There are 10 cheesemakers on the trail but after that visit, we thought it best to save the rest for another day. Our friends hadn't really explored downtown Asheville so Scott and I guided them from the Grove Park Inn for Bloody Marys on their "porch" (probably a much grander name for a pretty grand view), a stop at the Green Man Tap Room for more beverages, and a game of darts at our old stomping grounds Barley's. Dinner at Chestnut (I had the vegetarian farro risotto with cheese) capped off a wonderful day.
Though it's been 10 years since I moved from Asheville, it still feels a lot like home to me. There's such a relaxing "come as you are" vibe in those mountains and people are so welcoming. Downtown has changed quite a bit since then -- more restaurants; bigger and fancier hotels, and condos cropping up. They also completely reworked Pack Square, the streets on the east side of downtown, and added a Visitors Center. It looks a lot different than when I would haul my laptop from the Citizen-Times to the beautiful Art Deco "wedding cake" building of City Hall to log property records for the paper.
I love the memories that crop up during our visits back to western North Carolina, and of course making new ones with new friends.
Burning off the cheese on a real trail in Montreat
Where Does General Tso Chicken Actually Come From? From TED Radio Hour -- Takeaways: It's pronounced "Tsow" (rhymes with "Ow"). Fortune cookies don't exist in China. All the food we Americans think we know as Chinese really isn't. (It's still sweet and spicy goodness, though.)
We volunteered last week with these orgs, planting radishes and carrots in their plots at their main distribution center. It was great to meet some new people, get our hands dirty, and help out. And they have a garden sign made of metal utensils - I want to make one for our yard.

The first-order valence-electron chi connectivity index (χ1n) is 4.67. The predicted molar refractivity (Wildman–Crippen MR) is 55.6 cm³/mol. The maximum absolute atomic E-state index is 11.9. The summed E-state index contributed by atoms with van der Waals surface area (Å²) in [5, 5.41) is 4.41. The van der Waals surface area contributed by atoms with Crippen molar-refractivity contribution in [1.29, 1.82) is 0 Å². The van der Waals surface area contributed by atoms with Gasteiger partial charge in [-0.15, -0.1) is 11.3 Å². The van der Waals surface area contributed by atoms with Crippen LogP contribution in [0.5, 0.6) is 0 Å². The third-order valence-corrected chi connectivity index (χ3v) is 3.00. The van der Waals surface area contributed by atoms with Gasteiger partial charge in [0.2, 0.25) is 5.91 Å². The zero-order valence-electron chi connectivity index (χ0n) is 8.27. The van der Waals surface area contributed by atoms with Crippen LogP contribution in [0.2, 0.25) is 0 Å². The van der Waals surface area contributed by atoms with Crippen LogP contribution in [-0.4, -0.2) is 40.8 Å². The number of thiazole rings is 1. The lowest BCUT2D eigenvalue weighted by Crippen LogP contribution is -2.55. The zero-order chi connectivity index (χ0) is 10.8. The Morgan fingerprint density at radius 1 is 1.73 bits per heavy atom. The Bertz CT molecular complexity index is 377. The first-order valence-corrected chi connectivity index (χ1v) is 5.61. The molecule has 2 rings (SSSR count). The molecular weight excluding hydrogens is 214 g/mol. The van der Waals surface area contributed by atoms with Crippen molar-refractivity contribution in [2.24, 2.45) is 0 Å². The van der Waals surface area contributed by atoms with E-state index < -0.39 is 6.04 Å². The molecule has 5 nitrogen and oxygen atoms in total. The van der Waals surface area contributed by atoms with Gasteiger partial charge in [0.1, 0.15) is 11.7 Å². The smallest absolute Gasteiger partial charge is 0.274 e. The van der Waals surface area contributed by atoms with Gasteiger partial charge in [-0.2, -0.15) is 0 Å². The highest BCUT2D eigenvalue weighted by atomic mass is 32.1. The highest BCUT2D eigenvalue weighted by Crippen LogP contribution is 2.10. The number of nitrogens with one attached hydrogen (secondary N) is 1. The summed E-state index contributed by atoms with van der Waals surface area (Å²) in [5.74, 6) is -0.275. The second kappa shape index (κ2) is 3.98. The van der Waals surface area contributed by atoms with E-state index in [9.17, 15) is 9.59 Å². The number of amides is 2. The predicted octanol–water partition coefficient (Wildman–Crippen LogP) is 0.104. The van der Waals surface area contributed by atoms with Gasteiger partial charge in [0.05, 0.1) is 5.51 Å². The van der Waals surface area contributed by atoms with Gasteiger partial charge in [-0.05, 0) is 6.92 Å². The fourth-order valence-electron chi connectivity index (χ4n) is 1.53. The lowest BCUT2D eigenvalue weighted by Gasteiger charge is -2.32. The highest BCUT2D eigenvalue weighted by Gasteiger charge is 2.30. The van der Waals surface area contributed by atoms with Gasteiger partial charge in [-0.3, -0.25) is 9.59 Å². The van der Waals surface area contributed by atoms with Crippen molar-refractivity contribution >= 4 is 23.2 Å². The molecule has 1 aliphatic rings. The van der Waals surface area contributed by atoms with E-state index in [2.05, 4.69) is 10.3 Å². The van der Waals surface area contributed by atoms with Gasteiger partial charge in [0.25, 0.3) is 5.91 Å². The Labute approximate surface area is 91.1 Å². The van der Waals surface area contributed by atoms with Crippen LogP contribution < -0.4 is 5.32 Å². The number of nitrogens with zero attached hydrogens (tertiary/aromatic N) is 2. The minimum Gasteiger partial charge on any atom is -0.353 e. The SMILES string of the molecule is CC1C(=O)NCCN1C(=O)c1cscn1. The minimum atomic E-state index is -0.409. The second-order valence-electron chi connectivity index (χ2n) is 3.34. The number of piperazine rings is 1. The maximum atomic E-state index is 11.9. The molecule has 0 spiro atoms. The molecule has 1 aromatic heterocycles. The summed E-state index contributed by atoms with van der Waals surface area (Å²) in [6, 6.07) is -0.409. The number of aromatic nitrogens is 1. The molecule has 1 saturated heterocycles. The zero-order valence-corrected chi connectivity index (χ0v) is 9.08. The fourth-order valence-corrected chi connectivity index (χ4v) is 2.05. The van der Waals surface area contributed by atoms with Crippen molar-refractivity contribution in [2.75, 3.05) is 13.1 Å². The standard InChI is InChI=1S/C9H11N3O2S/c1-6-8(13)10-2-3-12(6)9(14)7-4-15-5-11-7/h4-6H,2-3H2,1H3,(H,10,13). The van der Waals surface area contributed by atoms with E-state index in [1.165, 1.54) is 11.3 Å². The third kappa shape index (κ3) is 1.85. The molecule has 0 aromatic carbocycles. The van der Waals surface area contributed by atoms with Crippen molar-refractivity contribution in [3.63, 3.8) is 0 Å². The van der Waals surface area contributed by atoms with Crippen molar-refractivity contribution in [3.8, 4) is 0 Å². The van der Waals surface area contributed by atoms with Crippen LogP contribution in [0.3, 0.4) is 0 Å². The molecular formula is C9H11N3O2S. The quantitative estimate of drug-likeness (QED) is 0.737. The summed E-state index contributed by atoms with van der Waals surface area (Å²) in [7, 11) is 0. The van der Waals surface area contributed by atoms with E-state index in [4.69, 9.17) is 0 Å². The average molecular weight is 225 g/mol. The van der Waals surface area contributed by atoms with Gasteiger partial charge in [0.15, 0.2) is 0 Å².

A carry-out and catering shop on the East side that employs women with records. The service was slow but the chocolate cake rocked, as did the kale soup loaded with veggies and the grilled pimento cheese sandwich. They're trying to attract more business, so CLT peeps get on it.
I'm visiting in a few weeks for work and I'm ready to go! I'll hang at my former station WPLN and though free time is scarce, see friends while we imbibe at Corsair Distillery, enjoy some bocce, karaoke or other shenanigans at Pinewood Social, and dine at Husk (the seond outpost, original is in Charleston.) All of this cropped up after I moved in 2010. The city is even cooler... didn't know that was possible.
Eastern North Carolina
So perhaps I once referred to this neck of the woods as "the armpit of the state," I've since changed my mind after watching A Chef's Life with chef Vivian Howard. The Peabody Award-winning series profiles her Kinston restaurant The Chef & The Farmer, her life working with husband Ben, her cute toddler twins, and how she sources local food for the restaurant. I have reservations with friends at the end of the month --so thrilled! Once strawberries are in season, I'll make her Strawberry Shortcake with Basil Whipped Cream and Coconut Cornbread. And now The Armpit Award goes to Greenville or Fayetteville instead... sorry y'all. The Piedmont and Western North Carolina rule. Speaking of Strawberries Isn't this planter the best? $1.47 at a thrift shop last weekend and now it's in my kitchen, being all gloriously red and berrylicious.
Antico in Atlanta Pizza, Napoli-style. So good. Next door there's a gelato store that also sells roast chicken and pasta. Go. Just go.